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Great Spiritual Leaders

“The concept of Sahaj is central and pivotal in Guru Nanak’s mystical thought. It relates to the highest spiritual state humanly attainable and has thus deepest connotations attached to it. The ordinary meaning of Sahaj [is] ‘just what it should be’ or ‘just normal’. In other words, a simple human proposition: that a man should become a man par excellence, a real man; no adhesions, no default, no accretions, no deviations.

But this paradoxical word Sahaj does not go with mere ‘saying’ or verbal expression. It is an actuality, a real human state, a tangible workable human achievement. Guru Nanak himself … experienced directly the blissful union with God and the concomitant divine manifestations attending such beatitude.

Sahaj is originally a Sanskrit word which means ‘having been born together’ and thus something inwardly perceived or intuited along with one’s birth as a human being – a sort of indwelling mystical principle of divine perception given to man as his birthright and therefore, a natural and effortless heritage of divinity ingrained in humanity.

Properly speaking, Sahaj is the very mysticality of religion. It is the acceptance of inwardness and intuitionism as the true basis of religion, to the negation of all ritualistic externalities. Sahaj in this meaning would be the mystical state of a man who has accepted the divine will. Sahaj, thus, is the highest spiritual state attainable in Sikhism. It is the highest bliss.

Sahaj connotes a natural slowness and steadiness required for perfect action. Sahaj is the opposite of inordinate haste. Sahaj is compactness and self-sufficiency, while haste is flippancy and inner weakness. Sahaj would mean equipoise, equanimity and equilibrium. It may be called ‘balanced perspicacity’ or sambuddhata, in the psychological sense. All true balance and true action (which may be called Sahaj-karam, as distinct from the self-willed action) engender aesthetic as well as spiritual pleasure, while spiritual fulfillment produces infinite bliss.”

From a book on Guru Nanak by Dewan Singh

Shri MatajiOnce as a child I had read a story about some birds. A net was cast and so many doves, they were caught in the net and they discovered that, “We are misled, misguided.” They saw some grains and they were misguided. So how to get out of the net was impossible for them. It was an impossibility. One could not get out. One tried to get out, others got more entangled and he gets even worse.

So what to do? They all said, “Why not we all fly out with the net itself and then with our beaks we’ll cut out this net and we’ll be freed, but first get out from here. Put our energy together, all of us, and let’s fly out.” And that’s what they did. They spread their wings, all of them put together, and took off and off they went and they were freed.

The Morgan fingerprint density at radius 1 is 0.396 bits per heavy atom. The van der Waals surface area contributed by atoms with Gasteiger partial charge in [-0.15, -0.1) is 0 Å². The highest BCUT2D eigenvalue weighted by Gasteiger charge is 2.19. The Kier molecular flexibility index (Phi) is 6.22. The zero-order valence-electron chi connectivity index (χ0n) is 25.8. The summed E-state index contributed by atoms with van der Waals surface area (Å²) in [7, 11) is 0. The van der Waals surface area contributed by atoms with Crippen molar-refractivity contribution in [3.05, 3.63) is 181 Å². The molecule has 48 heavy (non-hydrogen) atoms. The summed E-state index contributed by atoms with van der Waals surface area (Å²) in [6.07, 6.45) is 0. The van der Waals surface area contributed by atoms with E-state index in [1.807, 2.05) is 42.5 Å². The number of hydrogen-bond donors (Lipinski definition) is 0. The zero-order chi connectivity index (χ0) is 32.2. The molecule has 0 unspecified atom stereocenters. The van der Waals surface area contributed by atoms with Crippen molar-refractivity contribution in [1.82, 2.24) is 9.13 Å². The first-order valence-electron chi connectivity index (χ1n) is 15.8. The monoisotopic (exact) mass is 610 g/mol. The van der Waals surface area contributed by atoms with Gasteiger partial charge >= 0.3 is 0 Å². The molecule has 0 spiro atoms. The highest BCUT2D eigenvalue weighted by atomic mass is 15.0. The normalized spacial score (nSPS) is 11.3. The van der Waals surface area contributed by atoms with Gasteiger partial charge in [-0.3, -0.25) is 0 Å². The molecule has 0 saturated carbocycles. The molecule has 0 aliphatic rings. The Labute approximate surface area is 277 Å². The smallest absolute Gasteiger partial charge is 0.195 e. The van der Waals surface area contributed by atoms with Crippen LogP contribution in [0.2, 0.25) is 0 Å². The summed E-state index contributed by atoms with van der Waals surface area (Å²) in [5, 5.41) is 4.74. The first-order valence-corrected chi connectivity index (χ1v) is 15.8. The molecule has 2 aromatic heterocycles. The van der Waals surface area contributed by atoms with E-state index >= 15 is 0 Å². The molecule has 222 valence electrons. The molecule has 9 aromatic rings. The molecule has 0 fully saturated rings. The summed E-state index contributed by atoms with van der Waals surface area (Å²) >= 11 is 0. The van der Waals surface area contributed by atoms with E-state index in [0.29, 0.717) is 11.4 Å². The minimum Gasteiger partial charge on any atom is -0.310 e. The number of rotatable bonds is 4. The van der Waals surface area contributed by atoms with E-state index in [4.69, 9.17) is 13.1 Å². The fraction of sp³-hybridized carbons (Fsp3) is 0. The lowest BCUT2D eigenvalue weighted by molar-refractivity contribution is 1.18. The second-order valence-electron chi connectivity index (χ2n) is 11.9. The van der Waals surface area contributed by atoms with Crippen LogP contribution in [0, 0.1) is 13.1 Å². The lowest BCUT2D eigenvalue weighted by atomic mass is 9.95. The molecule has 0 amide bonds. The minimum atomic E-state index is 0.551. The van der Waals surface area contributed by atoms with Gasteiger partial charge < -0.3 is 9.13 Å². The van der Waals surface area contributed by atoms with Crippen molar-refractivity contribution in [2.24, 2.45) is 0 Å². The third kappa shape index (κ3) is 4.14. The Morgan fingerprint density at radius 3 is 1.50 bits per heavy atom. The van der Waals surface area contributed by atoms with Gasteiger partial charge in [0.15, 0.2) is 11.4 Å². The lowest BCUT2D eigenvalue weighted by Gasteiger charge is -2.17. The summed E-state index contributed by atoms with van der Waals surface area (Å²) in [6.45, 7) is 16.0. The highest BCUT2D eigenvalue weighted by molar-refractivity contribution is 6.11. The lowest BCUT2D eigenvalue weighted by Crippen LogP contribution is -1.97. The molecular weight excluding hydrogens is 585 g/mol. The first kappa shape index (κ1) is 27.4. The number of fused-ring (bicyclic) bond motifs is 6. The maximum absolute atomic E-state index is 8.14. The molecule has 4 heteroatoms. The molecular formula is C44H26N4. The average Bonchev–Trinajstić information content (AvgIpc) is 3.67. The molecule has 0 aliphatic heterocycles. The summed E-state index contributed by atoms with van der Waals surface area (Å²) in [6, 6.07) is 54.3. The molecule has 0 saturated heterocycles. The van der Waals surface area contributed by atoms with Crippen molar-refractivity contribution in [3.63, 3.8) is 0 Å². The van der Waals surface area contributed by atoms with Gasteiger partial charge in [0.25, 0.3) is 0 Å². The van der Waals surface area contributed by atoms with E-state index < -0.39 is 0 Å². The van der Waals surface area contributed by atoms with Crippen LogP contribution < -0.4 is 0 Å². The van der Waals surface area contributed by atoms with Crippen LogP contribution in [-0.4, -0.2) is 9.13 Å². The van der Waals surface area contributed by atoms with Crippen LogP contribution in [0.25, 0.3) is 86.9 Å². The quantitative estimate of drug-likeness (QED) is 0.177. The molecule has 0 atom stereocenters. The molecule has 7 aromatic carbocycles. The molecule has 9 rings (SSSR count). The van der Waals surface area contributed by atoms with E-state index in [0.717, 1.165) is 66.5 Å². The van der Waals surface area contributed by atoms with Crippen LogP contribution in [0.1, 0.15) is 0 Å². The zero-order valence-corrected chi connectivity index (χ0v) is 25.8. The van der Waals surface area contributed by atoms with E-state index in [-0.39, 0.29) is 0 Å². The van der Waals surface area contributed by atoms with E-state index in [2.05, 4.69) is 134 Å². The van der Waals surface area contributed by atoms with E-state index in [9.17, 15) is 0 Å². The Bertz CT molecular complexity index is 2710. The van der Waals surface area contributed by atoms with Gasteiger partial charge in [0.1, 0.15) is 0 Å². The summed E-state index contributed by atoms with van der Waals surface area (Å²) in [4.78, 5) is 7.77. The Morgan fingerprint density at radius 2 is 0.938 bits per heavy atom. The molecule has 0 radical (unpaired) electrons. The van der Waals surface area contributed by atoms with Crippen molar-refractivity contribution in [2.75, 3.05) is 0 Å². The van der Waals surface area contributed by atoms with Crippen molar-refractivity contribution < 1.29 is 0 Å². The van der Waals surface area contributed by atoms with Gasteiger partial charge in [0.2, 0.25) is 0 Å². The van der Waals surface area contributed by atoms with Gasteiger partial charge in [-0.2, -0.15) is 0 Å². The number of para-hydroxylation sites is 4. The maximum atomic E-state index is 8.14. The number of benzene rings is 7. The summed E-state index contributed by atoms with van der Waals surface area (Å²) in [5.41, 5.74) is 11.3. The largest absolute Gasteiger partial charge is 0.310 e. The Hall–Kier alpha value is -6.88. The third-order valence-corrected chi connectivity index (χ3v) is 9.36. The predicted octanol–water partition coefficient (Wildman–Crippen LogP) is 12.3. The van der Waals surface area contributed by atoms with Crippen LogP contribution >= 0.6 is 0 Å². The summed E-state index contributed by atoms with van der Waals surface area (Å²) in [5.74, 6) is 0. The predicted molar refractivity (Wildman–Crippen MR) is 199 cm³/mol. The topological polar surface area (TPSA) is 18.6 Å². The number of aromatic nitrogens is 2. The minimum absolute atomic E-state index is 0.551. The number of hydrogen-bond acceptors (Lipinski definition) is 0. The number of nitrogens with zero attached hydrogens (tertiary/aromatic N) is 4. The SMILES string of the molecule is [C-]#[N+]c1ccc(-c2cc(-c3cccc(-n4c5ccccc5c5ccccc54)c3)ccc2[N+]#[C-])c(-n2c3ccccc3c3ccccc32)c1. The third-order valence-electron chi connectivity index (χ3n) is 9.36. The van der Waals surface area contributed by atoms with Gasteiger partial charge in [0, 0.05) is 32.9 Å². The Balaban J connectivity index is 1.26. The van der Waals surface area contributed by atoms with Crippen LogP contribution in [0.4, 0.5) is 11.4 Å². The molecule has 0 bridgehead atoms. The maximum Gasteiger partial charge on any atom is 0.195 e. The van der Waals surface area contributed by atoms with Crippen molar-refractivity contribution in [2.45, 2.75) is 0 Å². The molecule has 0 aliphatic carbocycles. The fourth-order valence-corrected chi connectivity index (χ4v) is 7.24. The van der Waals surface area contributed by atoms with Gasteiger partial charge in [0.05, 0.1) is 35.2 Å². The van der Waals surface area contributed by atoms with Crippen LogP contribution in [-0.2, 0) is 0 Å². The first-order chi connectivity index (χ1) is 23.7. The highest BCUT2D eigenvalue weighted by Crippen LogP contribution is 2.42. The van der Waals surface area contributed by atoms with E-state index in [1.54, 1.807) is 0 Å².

Today’s Sahaja Yoga is that kind of a trick. One person cannot work it out. It is impossible. If one person has to do it, it’s an impossibility…. One has to become a whole group to lift up the society higher, so that you can really get rid of the shackles of this bondage.

Shri Mataji, 1982

Shri Mataji“The basic seeking power is humility… If you think you know everything, you cannot humble down … and you cannot seek. Even if you seek, you don’t want to follow anybody else’s path …you’ll do whatever you want to do.”

“One thing is very important in your humility … you should be a humble person … not think that you are something special … or some sort of a self-important person… once you think you are important, then you are not part and parcel of the whole… If you start thinking like that, anywhere in your journey of Sahaja Yoga, then I must say that you are not in the Sahaja Vasta, the Sahaja State.”

“Those who are humble can only become friendly with each other, can share their problems with each other. So humility can only help you to articulate, to have rapport with your friends. But humility should not be sympathetic – it is a detached quality that does not get attached to any person.”

“Only a person who is not guilty will be really humble, because guilty people are aggressive … are sarcastic… A humble person is a free person, free to be humble, to be kindly, to be gentle, to be compassionate – that sort of Sahaja Yogis you have to be. When people meet you they will be impressed. Humility doesn’t have any subservience, and is very different to compassion. Humility is a very human quality, is a special quality only the bhaktas have. It is such a beautiful quality of taking the showers of bliss, and a person who cannot take, is so lonely. Such a person cannot get companionship with anyone.”

Shri Mataji

Shri MatajiYou must pray to God and ask what you want. Ask for:

“Complete satisfaction in my heart, joy in my heart, bliss in my heart, so that the whole world becomes blissful.

“Give me love, love that I could … love the whole world and that the whole world becomes one in love.

“Give salvation to this … humanity , which is suffering.

“Take me to Your Feet.

“Cleanse me … with Thy love.”

Now see if there is God or not. You can feel it within yourself. He hears you. He understands you. He’s the glory of all the glory. He loves you. He protects you. He guides you. He created you to reveal His love, but accept it.

Any time any thought is coming, you pray and you will be moving in the waves of that ocean which is the unconcsious mind, which starts with thoughtless awareness.

If you cannot become thoughtless, you pray:

“Forgive me for what I have done and forgive those who have done harm to me.”

Shri Mataji, 1975

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